Or maybe the past sins are really heavy. Such as theft, assault, battery, rape…or even worse than that. Things that, essentially, if the individual had been caught in the act would have landed them some jail time…or worse. Things that you hear routinely (and probably rightfully) condemned by society all the time. In this case, most people realize that simply saying “that’s not me anymore” might not necessarily be enough. That many will still judge them and condemn them.

These people may be asking themselves a good question…why do they need to confess their sins before others? They’ve already confessed them to God, haven’t they? Put their trust in him and received forgiveness by the Blood of Jesus, haven’t they? Well…they’re now “clean” in the eyes of God. So why try to risk incurring the judgment, chagrin, and wrath of others who are far less forgiving by exposing their past crimes?

Well, first off, we should always avoid confessing our sins to people who will simply use it as an excuse to judge you and condemn you, because that doesn’t do anyone much good and is highly non-Christ-like. Jesus only condemned individuals who clung to their sin and called themselves without it; never those who admitted their wrongdoing and sought to atone for it.

But more importantly, the reason we confess to others is because humans are social creatures. We want to belong. We want friendships and relationships. We want people to understand us. And if we’re hiding who we truly are or lying to others about our past or covering it up, then we won’t feel anyone ever knows the “real us”. If they did know the real us, we figure they would hate us or avoid us. That gradually creates the idea that we ourselves are bad and not just actions we may have done. We are someone to be ashamed of, because we are “unlovable”. And if we feel we are unlovable, then that leads to all sorts of problems. We’ll start seeing ourselves as inferior to everyone. We’ll start misconstruing every act of kindness and love to us, saying: “If they knew the real me, they wouldn’t be doing that.” We might even start to see ourselves as despicable, irredeemable, or hated by God.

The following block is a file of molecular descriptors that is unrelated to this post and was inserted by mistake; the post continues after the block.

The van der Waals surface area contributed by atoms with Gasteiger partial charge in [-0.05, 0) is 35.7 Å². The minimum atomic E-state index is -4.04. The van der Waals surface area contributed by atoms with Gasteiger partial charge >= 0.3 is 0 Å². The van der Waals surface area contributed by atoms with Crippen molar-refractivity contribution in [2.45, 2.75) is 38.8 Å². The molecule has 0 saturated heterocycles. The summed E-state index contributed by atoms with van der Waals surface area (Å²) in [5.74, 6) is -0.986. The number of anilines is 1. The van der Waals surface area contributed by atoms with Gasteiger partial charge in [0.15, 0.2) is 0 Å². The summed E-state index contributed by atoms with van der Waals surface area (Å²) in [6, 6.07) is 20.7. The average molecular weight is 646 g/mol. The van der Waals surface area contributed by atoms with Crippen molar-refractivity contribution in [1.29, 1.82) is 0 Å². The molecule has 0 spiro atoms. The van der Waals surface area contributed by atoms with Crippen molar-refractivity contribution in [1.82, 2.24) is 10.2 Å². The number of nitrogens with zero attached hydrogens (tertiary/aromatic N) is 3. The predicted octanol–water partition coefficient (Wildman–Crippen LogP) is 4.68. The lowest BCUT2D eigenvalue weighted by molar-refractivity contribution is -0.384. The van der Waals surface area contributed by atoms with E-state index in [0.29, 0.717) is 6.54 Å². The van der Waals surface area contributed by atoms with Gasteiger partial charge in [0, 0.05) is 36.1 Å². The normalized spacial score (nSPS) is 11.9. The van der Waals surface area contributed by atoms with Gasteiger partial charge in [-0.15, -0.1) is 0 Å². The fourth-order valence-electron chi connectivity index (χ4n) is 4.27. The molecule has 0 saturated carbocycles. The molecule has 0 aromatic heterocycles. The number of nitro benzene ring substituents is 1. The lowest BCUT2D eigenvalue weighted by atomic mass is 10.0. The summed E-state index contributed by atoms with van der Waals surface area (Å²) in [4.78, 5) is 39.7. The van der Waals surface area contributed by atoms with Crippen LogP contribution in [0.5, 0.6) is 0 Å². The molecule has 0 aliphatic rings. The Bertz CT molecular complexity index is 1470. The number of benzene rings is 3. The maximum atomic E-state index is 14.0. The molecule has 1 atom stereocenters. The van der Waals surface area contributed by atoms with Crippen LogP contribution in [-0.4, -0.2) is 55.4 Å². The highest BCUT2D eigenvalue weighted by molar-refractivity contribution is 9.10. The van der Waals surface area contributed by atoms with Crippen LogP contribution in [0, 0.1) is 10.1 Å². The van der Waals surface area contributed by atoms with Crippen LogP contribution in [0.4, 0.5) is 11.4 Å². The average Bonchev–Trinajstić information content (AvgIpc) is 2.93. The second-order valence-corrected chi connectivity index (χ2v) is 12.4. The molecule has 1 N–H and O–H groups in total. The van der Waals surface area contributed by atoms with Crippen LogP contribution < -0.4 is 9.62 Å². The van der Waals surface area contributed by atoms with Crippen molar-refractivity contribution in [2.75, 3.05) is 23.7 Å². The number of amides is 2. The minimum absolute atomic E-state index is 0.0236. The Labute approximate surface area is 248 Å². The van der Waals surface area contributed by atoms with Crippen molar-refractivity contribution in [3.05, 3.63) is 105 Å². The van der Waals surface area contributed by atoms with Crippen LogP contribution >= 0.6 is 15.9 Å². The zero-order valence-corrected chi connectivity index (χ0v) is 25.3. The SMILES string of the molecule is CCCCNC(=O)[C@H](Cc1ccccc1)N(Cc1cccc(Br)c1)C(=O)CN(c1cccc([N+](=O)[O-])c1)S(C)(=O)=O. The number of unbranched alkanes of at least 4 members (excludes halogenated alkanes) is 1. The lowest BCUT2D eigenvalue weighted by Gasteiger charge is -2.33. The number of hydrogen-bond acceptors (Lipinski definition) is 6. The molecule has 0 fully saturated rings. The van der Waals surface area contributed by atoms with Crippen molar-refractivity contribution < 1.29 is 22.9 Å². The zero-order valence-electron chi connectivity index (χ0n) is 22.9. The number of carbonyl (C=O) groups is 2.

If we are truly sorry for past mistakes and are truly seeking repentance, then we must know that God forgives us completely. As Paul said in Romans 8:38-39, “For I am sure that neither death nor life, nor angels nor rulers, nor things present nor things to come, nor powers, nor height nor depth, nor anything else in all creation, will be able to separate us from the love of God in Christ Jesus our Lord.” Some people may not…but in that case that’s more of a testament to the weakness of human mercy rather than a problem on your end. And we should definitely make an effort to seek out people who will accept us for who we are, no matter our past or background, and share the love of Jesus with us just the same. They are out there. I can personally testify to that. Perhaps they’re people who have rather “checkered” backgrounds of their own and therefore know what it means to forgive more than others.

The bottom line…when we show people who we truly are and find that they love us just the same, then the Love of God becomes real. The Body of Christ becomes active. Then we can feel on a deeper and more intimate level the same measure of love that God has for us. And when we feel that acceptance and connection to other people, then we can finally be free of our own fears, realizing we’re neither hopeless nor “the unforgivable one in the world”, and move on to become all we were meant to be.

Just as confessing sin to God is, confession of sin before others is not about becoming more chained down to guilt and shame. It’s about setting yourself free.

Suggested Prayer: “Lord God, thank you that there is no past sin, wrong, or misdeed I can commit that you refuse to forgive when I confess and repent of it. That, as you said through your prophet Isaiah, ‘Though your sins are like scarlet, they shall be as white as snow; though they are red like crimson, they shall become like wool.’ Please lead me to others who will love and accept me the same as you do so that I can be free not only of my sin but also my shame and guilt. And if I have been hurt by such individuals in the past, please grant me healing to risk showing my true self to others again. Gratefully in Jesus’ Name, Amen.”